Plan for Red Sea water to save Dead Sea

The demise of the Dead Sea has prompted a much-debated proposal to revive it by building a 180km pipeline to ferry water from the Red Sea.

The so-called "Red-to-Dead" pipeline plan has been mooted for a century but is now gaining pace, with Israel and Jordan signing a deal in February to share the water from the scheme.

The project involves the construction of a desalination plant in the southern Jordanian port of Aqaba and a pipeline to channel brine to the Dead Sea.

It is expected to cost about US$600 million (S$845 million) and will take about three years to complete.

As part of the deal, Jordan, which has one of the lowest water reserves per capita in the world, will channel about 120 million cubic metres a year into the Dead Sea.

Israel will buy 30 million to 50 million cubic metres of desalinated water and in turn supply Jordan with a similar amount of fresh water from the country's north to Jordan.

The Palestinians will receive about 30 million cubic metres of water.

The plant is expected to cost about US$200 million and the canal about US$400 million.

The plan has been scaled back from ambitious earlier proposals, which involved a much larger pipeline to transfer some 2 billion cubic metres of water from the Red Sea to the Dead Sea.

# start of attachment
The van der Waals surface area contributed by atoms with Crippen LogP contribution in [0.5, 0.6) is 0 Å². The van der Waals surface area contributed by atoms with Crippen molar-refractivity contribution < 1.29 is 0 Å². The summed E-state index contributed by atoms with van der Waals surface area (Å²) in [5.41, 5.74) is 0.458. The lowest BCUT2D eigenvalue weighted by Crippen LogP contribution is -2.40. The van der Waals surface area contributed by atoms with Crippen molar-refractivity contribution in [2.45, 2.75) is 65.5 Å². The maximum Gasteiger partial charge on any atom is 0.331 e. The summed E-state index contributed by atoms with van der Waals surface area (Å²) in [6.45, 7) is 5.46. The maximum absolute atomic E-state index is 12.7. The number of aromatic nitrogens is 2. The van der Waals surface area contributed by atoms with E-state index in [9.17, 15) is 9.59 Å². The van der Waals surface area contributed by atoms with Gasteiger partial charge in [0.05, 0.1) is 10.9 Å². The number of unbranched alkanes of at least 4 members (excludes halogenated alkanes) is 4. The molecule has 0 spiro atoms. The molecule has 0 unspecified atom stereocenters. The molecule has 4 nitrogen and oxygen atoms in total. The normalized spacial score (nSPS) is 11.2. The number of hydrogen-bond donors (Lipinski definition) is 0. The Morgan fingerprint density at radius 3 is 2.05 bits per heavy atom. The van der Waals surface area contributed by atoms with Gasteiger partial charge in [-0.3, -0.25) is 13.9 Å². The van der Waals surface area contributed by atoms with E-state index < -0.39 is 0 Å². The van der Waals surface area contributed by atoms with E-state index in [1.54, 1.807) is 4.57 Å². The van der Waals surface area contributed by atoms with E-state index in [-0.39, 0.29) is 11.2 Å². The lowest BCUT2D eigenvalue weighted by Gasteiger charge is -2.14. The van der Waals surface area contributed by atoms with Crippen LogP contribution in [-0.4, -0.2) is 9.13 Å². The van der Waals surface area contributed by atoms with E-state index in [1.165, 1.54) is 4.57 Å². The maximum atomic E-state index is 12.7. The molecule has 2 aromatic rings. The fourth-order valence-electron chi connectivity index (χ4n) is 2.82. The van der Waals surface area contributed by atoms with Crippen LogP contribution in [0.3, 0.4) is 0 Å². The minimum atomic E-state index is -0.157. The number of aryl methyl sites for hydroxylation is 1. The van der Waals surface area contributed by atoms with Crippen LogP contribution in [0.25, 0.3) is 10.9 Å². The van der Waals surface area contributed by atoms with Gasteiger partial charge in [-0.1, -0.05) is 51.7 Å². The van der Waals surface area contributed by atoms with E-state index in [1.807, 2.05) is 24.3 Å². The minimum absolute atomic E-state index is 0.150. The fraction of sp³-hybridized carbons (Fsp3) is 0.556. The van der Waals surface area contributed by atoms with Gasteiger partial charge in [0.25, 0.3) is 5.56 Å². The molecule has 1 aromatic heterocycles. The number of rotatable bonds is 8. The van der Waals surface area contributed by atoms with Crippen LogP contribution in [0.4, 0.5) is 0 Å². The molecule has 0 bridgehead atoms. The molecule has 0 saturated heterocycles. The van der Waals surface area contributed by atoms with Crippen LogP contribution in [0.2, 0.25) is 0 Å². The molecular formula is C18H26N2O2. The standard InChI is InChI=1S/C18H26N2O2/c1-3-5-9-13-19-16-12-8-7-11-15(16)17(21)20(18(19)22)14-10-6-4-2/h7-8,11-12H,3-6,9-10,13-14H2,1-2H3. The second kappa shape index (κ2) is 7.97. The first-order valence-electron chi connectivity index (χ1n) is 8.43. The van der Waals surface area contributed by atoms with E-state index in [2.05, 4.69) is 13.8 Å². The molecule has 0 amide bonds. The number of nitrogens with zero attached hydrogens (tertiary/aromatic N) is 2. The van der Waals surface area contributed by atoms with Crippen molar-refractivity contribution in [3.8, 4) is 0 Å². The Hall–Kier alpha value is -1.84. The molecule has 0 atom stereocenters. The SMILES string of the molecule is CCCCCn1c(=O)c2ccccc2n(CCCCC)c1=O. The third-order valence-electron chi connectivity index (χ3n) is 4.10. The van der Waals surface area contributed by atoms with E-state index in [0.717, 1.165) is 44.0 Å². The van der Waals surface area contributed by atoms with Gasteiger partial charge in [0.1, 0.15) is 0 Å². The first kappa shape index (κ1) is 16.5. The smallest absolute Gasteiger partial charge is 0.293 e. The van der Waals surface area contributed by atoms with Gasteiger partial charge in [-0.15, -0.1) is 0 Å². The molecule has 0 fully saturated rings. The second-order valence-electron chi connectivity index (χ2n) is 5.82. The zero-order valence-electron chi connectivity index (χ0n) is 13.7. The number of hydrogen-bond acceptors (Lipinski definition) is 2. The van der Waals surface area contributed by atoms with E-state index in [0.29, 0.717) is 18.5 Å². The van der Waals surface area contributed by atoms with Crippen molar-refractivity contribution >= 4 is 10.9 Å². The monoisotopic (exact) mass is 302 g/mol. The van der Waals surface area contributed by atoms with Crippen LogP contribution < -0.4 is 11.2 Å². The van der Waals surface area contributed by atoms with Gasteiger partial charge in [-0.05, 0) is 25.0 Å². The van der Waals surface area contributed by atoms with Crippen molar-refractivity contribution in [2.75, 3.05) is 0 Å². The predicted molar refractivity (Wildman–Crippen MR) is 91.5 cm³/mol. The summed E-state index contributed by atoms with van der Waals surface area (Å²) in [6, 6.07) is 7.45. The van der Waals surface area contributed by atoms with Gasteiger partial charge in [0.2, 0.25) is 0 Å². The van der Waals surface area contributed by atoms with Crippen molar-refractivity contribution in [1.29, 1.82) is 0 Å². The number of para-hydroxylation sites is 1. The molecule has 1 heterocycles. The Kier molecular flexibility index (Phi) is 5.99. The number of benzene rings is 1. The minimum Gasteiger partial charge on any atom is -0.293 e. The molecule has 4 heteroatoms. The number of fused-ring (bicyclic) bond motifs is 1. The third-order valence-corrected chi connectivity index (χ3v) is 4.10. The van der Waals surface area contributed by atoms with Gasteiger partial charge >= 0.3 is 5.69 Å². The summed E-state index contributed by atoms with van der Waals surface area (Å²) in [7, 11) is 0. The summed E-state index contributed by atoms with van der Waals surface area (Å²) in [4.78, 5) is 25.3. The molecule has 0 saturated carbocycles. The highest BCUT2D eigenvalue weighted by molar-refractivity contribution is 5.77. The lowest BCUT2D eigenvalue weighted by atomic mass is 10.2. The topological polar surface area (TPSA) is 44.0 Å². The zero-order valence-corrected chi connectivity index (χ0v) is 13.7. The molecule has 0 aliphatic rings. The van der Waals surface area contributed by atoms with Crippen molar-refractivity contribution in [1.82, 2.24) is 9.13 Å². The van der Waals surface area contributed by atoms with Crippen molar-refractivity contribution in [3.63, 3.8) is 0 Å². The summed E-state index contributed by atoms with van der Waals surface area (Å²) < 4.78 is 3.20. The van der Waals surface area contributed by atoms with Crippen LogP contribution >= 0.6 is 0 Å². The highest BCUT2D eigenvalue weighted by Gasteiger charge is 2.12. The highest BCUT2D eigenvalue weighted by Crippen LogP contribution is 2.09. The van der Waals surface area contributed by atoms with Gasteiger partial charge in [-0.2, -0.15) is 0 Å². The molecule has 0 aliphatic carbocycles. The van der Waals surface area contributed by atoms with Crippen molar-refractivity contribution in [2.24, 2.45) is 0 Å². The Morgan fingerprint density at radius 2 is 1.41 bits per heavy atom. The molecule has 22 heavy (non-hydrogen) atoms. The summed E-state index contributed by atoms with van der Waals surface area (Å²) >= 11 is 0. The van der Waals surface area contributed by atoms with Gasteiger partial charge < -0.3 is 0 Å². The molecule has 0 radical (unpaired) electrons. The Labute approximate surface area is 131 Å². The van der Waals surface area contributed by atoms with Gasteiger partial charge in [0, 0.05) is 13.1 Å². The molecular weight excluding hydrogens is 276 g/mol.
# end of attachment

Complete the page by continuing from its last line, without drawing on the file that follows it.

The proposal for a large-scale pipeline was criticised by environmental groups, which say it would be cheaper and safer to boost the water flow to the Jordan River, the traditional source of the Dead Sea.

Mr Gidon Bromberg, Israeli director of EcoPeace Middle East, said the funding for the pipeline was still not guaranteed and may not proceed.

A pipeline was risky, he said, because the consequences of tampering with the traditional fresh water source flowing into the Dead Sea were unknown.

"There are very real environmental concerns as to whether that brine could have negative environmental impact," he told The Straits Times.

"It could turn to gypsum or turn the water reddish brown."

The scaled-back plan - signed between Jordanian and Israeli government ministers -marked a welcome display of non-security-related cooperation between Israel and its neighbours.

Jonathan Pearlman

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A version of this article appeared in the print edition of The Straits Times on August 25, 2015, with the headline Plan for Red Sea water to save Dead Sea. Subscribe